- MXML document: This document is the main element of this project. It contains the layout definitions as well as logic and other presentation aspects.
- bin folder: The bin (short for 'binary') folder is the destination for output of your project. Your application and its supporting elements will end up here when you compile.
The development environment should default to Source mode. This mode allows you to edit the layout and logic of your Flex application in MXML. You may find it easier to edit layout items using the GUI in Design mode.
Click the 'Design' button to get from the MXML view to a more graphical representation of the application:
If it isn't open, open the Components panel (Window > Components):
In the Components Folder, open the Controls folder, and drag the Button to the stage:
Open the Flex Properties dialog. Modify the button's dimensions to match the skin's dimensions from Flash:
If you were to run the application now, you would see your button displayed using the default Flex skin.
But we're about to bring the style...
Right-click the SkinSample project, and choose New > CSS file. Use a filename of 'Skin.css'
In the CSS development view, we'll create a CSS class to apply to our component. A CSS class is a reusable modifier for components in your Flex application. A class is denoted in CSS by a period, the identifying name, and then the brackets which will contain the properties it's modifying.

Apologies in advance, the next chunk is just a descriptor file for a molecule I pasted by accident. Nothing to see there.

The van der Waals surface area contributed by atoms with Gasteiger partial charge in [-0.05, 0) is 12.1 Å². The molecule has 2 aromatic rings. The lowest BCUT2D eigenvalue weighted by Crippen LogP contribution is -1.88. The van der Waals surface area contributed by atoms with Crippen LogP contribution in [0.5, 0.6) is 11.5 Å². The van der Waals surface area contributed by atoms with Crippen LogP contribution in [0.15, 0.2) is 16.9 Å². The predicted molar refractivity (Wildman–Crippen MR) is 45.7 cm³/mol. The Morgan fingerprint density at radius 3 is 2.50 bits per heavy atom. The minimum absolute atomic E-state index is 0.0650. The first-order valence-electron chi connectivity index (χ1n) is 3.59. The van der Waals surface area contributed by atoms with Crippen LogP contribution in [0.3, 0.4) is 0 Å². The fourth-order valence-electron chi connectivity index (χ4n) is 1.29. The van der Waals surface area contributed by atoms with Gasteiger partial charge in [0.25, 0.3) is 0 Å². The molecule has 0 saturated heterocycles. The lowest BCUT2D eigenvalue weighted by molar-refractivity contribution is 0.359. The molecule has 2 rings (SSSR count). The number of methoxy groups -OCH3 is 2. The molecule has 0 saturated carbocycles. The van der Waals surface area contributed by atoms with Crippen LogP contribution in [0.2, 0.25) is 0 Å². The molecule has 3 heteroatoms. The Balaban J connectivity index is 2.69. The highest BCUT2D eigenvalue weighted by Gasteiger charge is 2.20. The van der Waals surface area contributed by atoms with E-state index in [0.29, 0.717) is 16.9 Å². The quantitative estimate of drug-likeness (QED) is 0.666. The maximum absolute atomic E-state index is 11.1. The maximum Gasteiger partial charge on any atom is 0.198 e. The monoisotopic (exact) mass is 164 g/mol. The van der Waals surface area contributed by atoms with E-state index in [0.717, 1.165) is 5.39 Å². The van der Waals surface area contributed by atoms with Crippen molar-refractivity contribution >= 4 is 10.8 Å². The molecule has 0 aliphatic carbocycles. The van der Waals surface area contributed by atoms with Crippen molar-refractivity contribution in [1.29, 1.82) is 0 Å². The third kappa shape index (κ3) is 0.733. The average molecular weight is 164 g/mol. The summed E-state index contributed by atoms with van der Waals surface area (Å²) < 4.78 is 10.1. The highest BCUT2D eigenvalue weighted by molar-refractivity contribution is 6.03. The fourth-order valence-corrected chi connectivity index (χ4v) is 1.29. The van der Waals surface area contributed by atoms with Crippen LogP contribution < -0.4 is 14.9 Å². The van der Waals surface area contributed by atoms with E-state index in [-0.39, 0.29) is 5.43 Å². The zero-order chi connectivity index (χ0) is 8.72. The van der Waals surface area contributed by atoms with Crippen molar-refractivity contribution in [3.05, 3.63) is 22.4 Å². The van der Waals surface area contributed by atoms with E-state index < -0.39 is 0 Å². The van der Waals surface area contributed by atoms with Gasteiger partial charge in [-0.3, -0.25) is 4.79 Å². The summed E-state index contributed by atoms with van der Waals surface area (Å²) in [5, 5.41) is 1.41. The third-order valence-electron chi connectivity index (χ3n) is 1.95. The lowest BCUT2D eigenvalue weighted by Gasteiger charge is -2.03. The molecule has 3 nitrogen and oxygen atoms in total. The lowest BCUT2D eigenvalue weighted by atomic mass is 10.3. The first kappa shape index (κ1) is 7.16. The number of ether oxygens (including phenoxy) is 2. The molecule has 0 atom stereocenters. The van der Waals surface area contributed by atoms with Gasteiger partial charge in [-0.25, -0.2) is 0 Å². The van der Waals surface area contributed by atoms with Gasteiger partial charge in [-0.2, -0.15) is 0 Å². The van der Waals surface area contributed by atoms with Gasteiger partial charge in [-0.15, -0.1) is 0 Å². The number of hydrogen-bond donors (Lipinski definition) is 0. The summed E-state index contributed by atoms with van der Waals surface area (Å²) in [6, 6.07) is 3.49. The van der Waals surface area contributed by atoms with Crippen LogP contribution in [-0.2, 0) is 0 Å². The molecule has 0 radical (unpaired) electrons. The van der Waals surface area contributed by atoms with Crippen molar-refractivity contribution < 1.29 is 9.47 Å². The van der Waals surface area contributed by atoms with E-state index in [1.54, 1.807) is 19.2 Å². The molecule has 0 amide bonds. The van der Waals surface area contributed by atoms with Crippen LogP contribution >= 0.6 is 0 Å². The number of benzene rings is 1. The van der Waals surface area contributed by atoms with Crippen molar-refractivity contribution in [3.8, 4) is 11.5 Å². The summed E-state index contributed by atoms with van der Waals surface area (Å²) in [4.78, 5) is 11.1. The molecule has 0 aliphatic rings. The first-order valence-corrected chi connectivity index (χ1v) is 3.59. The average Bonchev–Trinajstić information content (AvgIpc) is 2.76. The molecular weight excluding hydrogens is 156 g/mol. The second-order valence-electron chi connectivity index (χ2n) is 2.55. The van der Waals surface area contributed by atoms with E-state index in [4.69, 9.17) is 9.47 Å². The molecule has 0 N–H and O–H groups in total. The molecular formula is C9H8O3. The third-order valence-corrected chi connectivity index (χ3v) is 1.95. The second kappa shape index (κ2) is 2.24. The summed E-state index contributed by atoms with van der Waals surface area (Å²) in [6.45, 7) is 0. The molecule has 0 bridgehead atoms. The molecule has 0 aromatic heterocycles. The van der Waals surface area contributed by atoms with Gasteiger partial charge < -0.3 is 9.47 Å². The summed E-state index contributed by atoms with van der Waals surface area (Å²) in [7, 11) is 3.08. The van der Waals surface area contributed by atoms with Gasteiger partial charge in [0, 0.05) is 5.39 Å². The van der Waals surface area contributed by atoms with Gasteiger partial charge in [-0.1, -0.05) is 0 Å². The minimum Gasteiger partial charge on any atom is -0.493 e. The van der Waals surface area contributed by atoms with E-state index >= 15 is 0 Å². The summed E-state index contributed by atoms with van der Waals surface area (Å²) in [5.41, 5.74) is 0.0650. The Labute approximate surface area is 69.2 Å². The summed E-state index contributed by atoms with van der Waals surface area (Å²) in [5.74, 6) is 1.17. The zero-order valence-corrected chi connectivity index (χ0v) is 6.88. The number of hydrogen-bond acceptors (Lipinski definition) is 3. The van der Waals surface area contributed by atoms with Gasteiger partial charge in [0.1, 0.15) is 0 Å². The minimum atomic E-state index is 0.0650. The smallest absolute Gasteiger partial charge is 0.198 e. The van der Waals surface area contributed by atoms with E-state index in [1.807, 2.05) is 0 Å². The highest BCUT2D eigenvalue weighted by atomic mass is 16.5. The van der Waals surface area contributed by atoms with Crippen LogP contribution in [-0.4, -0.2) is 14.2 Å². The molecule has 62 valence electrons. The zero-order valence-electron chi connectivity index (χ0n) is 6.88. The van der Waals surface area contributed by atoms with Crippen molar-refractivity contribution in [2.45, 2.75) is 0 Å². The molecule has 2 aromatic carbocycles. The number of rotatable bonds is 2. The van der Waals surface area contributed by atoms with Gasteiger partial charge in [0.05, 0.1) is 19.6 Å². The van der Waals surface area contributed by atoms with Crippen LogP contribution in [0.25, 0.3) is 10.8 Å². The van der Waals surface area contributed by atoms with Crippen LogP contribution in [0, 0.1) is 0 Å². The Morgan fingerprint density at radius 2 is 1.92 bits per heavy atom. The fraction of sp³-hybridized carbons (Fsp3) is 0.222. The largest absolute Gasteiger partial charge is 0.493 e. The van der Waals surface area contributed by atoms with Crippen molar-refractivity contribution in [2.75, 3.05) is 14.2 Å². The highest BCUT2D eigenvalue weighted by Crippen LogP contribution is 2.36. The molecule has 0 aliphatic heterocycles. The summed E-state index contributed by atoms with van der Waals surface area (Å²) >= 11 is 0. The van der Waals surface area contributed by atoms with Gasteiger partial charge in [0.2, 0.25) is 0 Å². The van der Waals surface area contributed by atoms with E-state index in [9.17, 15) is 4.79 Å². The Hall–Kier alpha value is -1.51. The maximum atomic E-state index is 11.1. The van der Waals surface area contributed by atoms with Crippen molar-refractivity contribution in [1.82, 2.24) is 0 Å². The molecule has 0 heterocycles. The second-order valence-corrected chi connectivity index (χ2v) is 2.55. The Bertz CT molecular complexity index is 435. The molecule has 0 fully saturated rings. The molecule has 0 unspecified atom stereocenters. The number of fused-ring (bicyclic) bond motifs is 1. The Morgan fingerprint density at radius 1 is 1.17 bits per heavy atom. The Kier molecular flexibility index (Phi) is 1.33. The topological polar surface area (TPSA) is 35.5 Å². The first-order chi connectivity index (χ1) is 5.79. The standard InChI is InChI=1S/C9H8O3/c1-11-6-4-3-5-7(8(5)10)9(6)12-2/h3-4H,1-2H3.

We're going to name our class 'MyButton':
We want to modify three properties with our MyButton class. The upSkin, the overSkin, and the downSkin. A list of all the style properties that we can modify for a button can be viewed in Adobe's Flex Language Reference..
For neatness' sake, copy the Skin.swf that you created into your working Flex folder:
For each of the properties, we want to tell Flex to include items from the .swf. We'll do this using the Embed directive:
Now, we want to tell Flex to use particular symbols from Skin.swf. We'll do so by defining the symbol property. Note that we're using the names we defined in Flash:
We're done with the CSS! Save the document.
Calling this a step is an overstatement. We're a hair's width away from being done. We've got our stylesheet, we've got our Flex application, now we just need to pair them together. Switch back over to our MXML document, change to the Source view, and add the following line:
Our MXML document should now look like this:
Switch to the design view, select the button, and set its style to our MyButton class in the Flex Properties:
And we are done! Save the files and run the application.
If everything worked out, you should see a button that has the following states:
Congratulations! You've skinned your first Flex component.
Now that you've got your hands dirty with skinning, you can:
- modify other CSS properties to further customize.
- change .MyButton to Button to affect all Button instances on the stage.
- try out the all new Yahoo! YUI Flex skin.
- check out the Flex skins that others have created at Scalenine.